Hamlet’s Insanity;#8230;is it real?
In William Shakespeare’s Play Hamlet, many issues have been raised about Hamlet’s over all sanity. He has experienced many things that might make one think he has gone crazy, for example, his father’s murder, killing Polonius accidentally, and his mother’s abrupt remarriage. Hamlet begins to act shady towards the middle to the end of the play while talking to others. In several scenes it appears that Hamlet has gone crazy. Many critics have varying opinions of this issue. Joshua Wells wrote an article that comparing Hamlet’s sanity and insanity. Another critic, that did not mention his name, thinks that Hamlet is sane. Hamlet was not actually insane, it was simply a ploy to seek revenge for his father’s murder.
Wells, in his article ‘Was Hamlet Mentally Disturbed?’; stated that Hamlet is truly insane. In the first act Hamlet appears to be crazy when he hears of his father’s murder. He speaks irrationally to Horatio, who comments that Hamlet is speaking ‘ wild and whirling words’;(I.v.149). Also, Hamlet plays with Horatio and will not tell him what the ghost told him. Horatio asks Hamlet about the news he heard and Hamlet replies ‘O, wonderful!’;(I.v.130). The news is actually not good news at all. Hamlet then sees the ghost in his mother’s chambers, but she can not see it. This is strange because earlier in the play Horatio and the other watchmen could see the ghost. When Hamlet starts a conversation with the ghost, his mother says, ‘Alas, he’s mad!’; (III.iv.122).
Hamlet does some other actions throughout the play that give the impression that he has gone crazy. One is that his moods change abruptly for no reason. While he is talking to his mother in her chambers, they are speaking calming to each other and then Hamlet starts acting violently towards her. He also jumps on a pirate ship without a second thought or anyone to protect him. At the same time, he has Rosencrantz and Guildenstern killed, even though it was not part of his revenge plan. Finally, Hamlet hides Polonius’ body and will not tell anyone where it is. He tells Laertes that he killed Polonius in a fit of madness (Wells).
There are many good reasons to believe that Hamlet is truly crazy. He acted rashly and many of his thoughts were random. He did not act as though he had just lost a loved one; he acted like the world had come to an end. Therefore, the people around him thought he had lost his mind.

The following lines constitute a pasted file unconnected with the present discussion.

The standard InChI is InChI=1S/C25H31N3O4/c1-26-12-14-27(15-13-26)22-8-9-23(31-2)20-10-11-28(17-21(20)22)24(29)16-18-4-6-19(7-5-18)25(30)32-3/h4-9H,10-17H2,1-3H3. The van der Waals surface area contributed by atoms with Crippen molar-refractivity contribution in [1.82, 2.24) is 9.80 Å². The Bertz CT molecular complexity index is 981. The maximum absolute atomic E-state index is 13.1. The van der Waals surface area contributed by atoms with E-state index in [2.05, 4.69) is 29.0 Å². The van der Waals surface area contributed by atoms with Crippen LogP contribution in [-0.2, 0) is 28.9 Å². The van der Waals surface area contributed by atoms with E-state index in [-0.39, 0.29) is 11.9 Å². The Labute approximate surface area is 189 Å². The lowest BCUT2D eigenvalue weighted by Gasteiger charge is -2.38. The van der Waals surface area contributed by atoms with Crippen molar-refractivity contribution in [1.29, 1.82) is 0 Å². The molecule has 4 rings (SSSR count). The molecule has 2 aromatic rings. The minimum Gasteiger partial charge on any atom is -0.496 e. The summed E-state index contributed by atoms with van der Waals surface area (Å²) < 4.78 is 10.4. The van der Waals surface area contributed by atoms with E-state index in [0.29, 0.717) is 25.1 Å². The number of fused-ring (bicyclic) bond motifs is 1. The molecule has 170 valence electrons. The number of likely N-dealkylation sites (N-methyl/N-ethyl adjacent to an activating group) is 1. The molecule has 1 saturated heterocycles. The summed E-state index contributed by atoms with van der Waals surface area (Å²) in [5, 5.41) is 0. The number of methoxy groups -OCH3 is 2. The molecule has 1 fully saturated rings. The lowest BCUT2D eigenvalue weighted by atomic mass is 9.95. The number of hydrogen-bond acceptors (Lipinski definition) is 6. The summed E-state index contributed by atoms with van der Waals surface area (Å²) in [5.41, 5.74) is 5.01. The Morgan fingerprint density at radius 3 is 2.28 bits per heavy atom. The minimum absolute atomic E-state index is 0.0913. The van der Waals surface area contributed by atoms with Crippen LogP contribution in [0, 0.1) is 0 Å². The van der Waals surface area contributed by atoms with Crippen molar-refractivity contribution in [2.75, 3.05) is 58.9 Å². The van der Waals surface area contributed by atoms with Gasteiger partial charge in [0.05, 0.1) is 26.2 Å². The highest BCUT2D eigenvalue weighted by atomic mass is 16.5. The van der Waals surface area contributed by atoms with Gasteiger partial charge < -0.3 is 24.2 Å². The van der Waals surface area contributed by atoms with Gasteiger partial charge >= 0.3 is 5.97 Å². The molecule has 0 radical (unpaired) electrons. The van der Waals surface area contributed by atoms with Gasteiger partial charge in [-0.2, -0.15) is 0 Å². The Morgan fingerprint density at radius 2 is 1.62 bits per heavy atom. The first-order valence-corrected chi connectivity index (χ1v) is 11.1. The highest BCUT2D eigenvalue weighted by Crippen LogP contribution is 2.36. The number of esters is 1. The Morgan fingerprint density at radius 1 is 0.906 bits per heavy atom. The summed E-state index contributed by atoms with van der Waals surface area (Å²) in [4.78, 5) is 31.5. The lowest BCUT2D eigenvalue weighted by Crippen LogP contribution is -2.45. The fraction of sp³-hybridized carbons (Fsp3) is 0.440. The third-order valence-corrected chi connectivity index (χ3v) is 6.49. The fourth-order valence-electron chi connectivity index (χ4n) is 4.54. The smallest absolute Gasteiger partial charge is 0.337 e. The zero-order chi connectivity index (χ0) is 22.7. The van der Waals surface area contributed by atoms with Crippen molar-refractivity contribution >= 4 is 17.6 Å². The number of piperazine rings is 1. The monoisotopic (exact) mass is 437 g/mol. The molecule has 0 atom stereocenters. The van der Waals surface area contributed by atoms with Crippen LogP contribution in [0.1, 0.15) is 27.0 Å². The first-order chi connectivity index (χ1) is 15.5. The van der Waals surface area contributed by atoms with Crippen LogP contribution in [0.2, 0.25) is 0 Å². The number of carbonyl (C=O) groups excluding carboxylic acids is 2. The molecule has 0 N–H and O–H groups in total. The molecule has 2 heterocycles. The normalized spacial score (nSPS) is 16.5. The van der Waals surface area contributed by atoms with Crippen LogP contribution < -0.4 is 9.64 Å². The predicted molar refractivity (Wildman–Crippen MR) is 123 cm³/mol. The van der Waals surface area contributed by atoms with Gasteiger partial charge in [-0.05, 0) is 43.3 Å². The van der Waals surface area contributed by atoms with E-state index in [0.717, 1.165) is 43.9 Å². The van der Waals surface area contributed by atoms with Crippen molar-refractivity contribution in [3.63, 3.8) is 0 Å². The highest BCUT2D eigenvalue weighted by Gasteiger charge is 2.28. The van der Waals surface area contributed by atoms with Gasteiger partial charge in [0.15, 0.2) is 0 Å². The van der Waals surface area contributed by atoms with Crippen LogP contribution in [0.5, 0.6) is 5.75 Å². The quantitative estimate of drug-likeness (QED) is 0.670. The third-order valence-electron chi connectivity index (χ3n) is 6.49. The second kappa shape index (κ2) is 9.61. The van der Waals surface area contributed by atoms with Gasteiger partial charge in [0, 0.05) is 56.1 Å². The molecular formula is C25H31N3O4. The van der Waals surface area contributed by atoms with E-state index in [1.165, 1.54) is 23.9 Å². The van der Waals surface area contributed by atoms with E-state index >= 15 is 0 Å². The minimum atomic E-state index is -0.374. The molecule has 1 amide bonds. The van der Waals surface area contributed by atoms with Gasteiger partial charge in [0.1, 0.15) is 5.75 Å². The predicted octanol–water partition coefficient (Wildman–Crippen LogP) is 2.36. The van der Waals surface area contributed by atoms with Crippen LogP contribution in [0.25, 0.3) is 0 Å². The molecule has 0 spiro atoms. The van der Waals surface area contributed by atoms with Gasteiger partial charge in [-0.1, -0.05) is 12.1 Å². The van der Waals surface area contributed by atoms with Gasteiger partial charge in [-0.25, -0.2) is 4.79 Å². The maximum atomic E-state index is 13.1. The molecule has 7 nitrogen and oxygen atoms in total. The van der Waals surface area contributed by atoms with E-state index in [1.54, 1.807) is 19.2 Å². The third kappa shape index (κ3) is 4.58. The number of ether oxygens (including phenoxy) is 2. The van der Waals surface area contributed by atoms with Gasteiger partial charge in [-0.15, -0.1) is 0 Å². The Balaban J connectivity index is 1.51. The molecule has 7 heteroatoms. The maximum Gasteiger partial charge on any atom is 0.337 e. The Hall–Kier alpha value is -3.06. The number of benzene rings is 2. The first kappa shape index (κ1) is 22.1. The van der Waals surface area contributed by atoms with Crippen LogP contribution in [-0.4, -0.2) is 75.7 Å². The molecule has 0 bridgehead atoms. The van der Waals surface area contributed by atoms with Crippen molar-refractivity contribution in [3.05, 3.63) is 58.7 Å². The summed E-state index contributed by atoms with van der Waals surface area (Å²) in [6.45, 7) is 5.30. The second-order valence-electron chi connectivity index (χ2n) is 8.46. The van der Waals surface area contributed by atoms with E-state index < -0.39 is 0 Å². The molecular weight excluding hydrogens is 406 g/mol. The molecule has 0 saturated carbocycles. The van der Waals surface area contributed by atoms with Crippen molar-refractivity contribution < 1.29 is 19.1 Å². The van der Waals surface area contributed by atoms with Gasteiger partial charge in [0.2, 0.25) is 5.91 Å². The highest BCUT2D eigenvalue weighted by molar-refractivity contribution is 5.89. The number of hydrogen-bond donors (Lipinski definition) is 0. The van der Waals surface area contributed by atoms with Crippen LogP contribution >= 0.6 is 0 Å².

The flip side to this argument is that Hamlet was putting on an act. Some critics say that his actions were thought out and he acted insane as part of his revenge plot. One critic, that remained nameless, says that Hamlet remained ‘sharp and credible’; and Wells says that his madness only manifested itself while he was around certain characters such as Polonius, Claudius, Gertrude, Ophelia, Rosencrantz, and Guildenstern. However, when he was around Horatio, Bernardo, Francisco, the Players and the gravediggers, he acted rationally.
Hamlet makes several comments that appear random and to have no meaning, but in all actually, they make perfect sense. Hamlet makes a smart comment to Rosencrantz and Guildenstern comparing them to sponges. He says, ‘When he (Claudius) needs what you have gleaned, it is but squeezing you and, sponge, you shall be dry again.’;(IV.ii.19-20). They do not understand what Hamlet has said, but Hamlet is saying that Rosencrantz and Guildenstern soak up all the King’s favors and become dry again when they have to clean up his mess. In the same act, Hamlet makes a rude comment to Claudius by commenting on how lowly a king can be. Hamlet says, ‘A man may fish with the worm that hath eat of a king, and eat of the fish that hath fed of that worm’;(IV.iii.30-31). This comment is not random because Claudius is asking where Polonius is and Hamlet immediately says he is at supper. Hamlet means that the worms are eating him for supper. This proves that Hamlet had planned for this(‘Hamlet’s Sanity’;).
Wells notes that characters in the play suspect that Hamlet is not crazy. Claudius notes that Hamlet ‘was not like madness. There’s something in his soul, /O’er which his melancholy sits on brood, /And I do doubt the hatch and the disclose/Will be some danger…’;(III.i.175-178). Claudius does not think that Hamlet is crazy, he thinks there is something inside of Hamlet that is bothering him. Polonius says that Hamlet’s actions have ‘method’; to them, there appears to be a reason to his actions and his actions are logical in nature (II.ii.226-227). Then Hamlet, himself, says two times that he is not crazy. He tells Horatio in Act one, scene five, that he is going to fake madness and that if Horatio notices any strange behavior, it is because he is putting on an act. Later in the play, in Act three, Hamlet tells his mother that his is not mad, but only in craft (Wells).
The points made suggesting that Hamlet is not insane are justified just as well as the points made suggesting that Hamlet is crazy. He seems to be aware of the things that that he says and the things that he does. He simply acts crazy to fool the people around him to take his revenge for the wrongful death of his father. If Hamlet was crazy then why did he wait to kill Claudius and why does doubt what the ghost has told him? Hamlet wanted to know the truth before he avenged his father’s death. If Hamlet had acted rashly and killed Claudius immediately, Claudius might not have been the real murderer and Hamlet would be the one in prison. Hamlet creates an intricate plan to catch Claudius. He could not have done this if he was insane. Several critics agree with what is written above. The points are valid and make sense. A man that did what Hamlet did to seek revenge could not have done it if he was not mentally healthy.